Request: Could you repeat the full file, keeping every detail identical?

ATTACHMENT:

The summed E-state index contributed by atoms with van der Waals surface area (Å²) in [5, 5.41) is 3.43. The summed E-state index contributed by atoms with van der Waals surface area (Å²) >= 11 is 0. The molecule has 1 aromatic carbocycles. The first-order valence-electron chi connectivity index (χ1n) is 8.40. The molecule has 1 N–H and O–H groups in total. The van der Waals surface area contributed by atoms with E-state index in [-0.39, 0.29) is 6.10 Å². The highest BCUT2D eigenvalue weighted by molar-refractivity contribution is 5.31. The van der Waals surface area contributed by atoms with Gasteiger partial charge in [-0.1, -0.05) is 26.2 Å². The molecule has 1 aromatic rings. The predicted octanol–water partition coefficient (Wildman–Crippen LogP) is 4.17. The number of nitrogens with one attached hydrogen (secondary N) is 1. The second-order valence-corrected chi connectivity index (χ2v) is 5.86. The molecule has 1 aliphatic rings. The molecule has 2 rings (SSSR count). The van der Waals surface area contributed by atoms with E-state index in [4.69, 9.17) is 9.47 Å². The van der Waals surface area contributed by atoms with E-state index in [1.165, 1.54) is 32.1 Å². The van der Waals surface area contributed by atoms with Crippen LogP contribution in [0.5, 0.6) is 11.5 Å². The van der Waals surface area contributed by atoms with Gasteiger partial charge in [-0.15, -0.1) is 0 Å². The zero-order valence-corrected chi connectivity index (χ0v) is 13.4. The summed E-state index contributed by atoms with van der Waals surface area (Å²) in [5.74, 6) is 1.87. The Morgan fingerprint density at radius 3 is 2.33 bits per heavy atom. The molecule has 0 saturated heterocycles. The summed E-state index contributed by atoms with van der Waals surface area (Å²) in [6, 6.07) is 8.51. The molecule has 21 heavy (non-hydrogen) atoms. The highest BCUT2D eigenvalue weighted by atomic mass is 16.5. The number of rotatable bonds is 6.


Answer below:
The summed E-state index contributed by atoms with van der Waals surface area (Å²) in [5, 5.41) is 3.43. The summed E-state index contributed by atoms with van der Waals surface area (Å²) >= 11 is 0. The molecule has 1 aromatic carbocycles. The first-order valence-electron chi connectivity index (χ1n) is 8.40. The molecule has 1 N–H and O–H groups in total. The van der Waals surface area contributed by atoms with E-state index in [-0.39, 0.29) is 6.10 Å². The highest BCUT2D eigenvalue weighted by molar-refractivity contribution is 5.31. The van der Waals surface area contributed by atoms with Gasteiger partial charge in [-0.1, -0.05) is 26.2 Å². The molecule has 1 aromatic rings. The predicted octanol–water partition coefficient (Wildman–Crippen LogP) is 4.17. The number of nitrogens with one attached hydrogen (secondary N) is 1. The second-order valence-corrected chi connectivity index (χ2v) is 5.86. The molecule has 1 aliphatic rings. The molecule has 2 rings (SSSR count). The van der Waals surface area contributed by atoms with E-state index in [4.69, 9.17) is 9.47 Å². The van der Waals surface area contributed by atoms with E-state index in [1.165, 1.54) is 32.1 Å². The van der Waals surface area contributed by atoms with Crippen LogP contribution in [0.5, 0.6) is 11.5 Å². The van der Waals surface area contributed by atoms with Gasteiger partial charge in [-0.15, -0.1) is 0 Å². The zero-order valence-corrected chi connectivity index (χ0v) is 13.4. The summed E-state index contributed by atoms with van der Waals surface area (Å²) in [5.74, 6) is 1.87. The Morgan fingerprint density at radius 3 is 2.33 bits per heavy atom. The molecule has 0 saturated heterocycles. The summed E-state index contributed by atoms with van der Waals surface area (Å²) in [6, 6.07) is 8.51. The molecule has 21 heavy (non-hydrogen) atoms. The highest BCUT2D eigenvalue weighted by atomic mass is 16.5. The number of rotatable bonds is 6.